How To Coat Emulsions By Hand | Screen Printing Guide

How To Coat Emulsions By Hand | Screen Printing Guide

Screen Printing 101 Hints & Tips: How To Coat Screen Printing Emulsions By Hand Consistent and good quality coating of the mesh is the key to the quality of the finished print. In this short guide you will learn how to successfully coat with a photostencil emulsion by hand.

Prior to coating any mesh, it is important that you degrease your mesh.


It can never be emphasised enough just how important thorough mesh preparation is. It should be looked upon as one of the basic ground rules when producing stencils.

Failure to pretreat mesh can lead to costly breakdown and screen re-coating in production, which can easily be avoided by taking these few extra and inexpensive minutes at the very beginning.

Coating Troughs

It is essential to use a good quality coating trough if you want to achieve a consistent result. The edge of the trough must be straight with no 'nicks' or other damage. The profile of the edge will influence the amount of emulsion deposited with a sharp edged trough depositing less than a rounded edged trough. In general it is better to select a rounded edged trough as this is slightly more resistant to edge damage. The trough should be tough enough not to flex during use and be able to stand upright when full of emulsion. A lid to the trough can help reduce airborne contamination and slow down drying in the trough.

Coating Basics

The objective of emulsion coating is to deposit an even, blemish free coating in a reproducible way. This can only be achieved if the following parameters are controlled: coating angle/pressure/speed and more surprisingly emulsion level in the trough.


The coating angle will affect the volume of liquid deposited. Too acute an angle and the trough shoulders will bow the mesh, too great an angle and the trough will scrape rather than coat.


The coating pressure will affect the volume of liquid deposited. Too high a pressure could potentially damage the mesh whereas too little pressure will lead to uneven coating as the trough does not 'meter' the emulsion.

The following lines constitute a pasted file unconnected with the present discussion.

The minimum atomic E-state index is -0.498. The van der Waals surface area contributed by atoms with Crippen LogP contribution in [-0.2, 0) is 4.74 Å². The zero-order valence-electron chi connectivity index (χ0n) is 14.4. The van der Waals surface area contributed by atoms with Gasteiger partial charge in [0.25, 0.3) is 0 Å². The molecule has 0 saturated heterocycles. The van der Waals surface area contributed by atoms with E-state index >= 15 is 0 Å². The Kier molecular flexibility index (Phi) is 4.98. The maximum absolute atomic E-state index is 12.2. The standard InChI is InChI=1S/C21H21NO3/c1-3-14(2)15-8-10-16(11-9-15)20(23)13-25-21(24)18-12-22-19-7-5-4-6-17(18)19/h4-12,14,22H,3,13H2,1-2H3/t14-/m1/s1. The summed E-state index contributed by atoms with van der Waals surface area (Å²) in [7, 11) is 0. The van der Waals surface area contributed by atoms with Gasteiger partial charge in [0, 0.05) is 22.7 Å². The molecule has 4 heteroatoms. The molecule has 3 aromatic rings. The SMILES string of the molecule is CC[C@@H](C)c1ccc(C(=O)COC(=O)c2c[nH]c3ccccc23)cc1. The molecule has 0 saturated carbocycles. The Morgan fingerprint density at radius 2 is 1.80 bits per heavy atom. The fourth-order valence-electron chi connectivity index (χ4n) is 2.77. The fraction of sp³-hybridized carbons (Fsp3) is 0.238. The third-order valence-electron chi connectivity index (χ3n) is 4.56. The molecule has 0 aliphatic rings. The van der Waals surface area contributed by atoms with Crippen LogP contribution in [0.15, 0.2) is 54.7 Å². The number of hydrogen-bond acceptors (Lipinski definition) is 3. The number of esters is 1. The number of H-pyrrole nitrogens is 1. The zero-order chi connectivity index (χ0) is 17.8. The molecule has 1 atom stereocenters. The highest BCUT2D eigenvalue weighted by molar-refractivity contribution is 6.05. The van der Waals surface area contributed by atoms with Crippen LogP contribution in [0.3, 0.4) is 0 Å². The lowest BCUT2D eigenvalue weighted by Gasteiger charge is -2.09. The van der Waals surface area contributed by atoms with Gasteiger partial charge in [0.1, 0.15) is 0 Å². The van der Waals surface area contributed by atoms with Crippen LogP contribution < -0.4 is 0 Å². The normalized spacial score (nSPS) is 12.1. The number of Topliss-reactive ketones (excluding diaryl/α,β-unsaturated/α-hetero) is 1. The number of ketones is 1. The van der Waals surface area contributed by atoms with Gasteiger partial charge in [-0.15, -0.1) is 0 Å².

Too fast a coating speed will lead to air bubbles due to incomplete encapsulation of the mesh fibres - especially on coarse mesh counts <77/cm (<200/inch). Whereas too slow a speed could lead to high coating thickness due to excessive push through of the emulsion.

The picture opposite shows how the air bubbles have been trapped on the 'lee' of each fibre during coating. This will create a weak area that is likely to pinhole on long runs

Top Tips

Whatever coating regime you choose always finish off the initial wet on wet coatings from the squeegee side. This will ensure that the wet coating is pushed through to the print side where you want it leaving just a thin layer on the squeegee side to provide the durability. Low mesh tension can cause an uneven coating of the emulsion. When using a mesh that has low tension you will need to increase the coating pressure or replace the mesh if you want to avoid an uneven or patchy looking stencil. Coating troughs the same width as the screen can cause an uneven coating of the emulsion, this is typically represented by a thin coating at the edges and a thicker coating in the middle. Uneven pressure during coating can cause a patchy stencil and an uneven coating profile. Always coat emulsions on a mesh that has been pre-degreased and is thoroughly dry. Dry screens horizontally as drying them vertically can cause the stencil to look patchy. How To Coat Emulsion By Hand

When coating manually it is very important that the screen is held firmly. A simple coating stand can help significantly. The screen should be held vertically, angled slightly away from the operator.

Depending on the size and shape of the coating trough it can be held either at the ends or by the body. Ensure that the trough is level and even pressure is applied across its length. Try to keep a constant coating angle for the coating trough lip. It is important that the trough does not ride over the edge of the frame or onto a high build adhesive overlay otherwise this will lead to thick edges.

It is important not to have the screen too high as this could affect the trough lip angle in the upper part of the screen. Typically the top of the screen should be no higher than your chest.

Ensure that there is no loose clothing (or hair) which could come into contact with the wet emulsion or that the screen is positioned too low for comfort.

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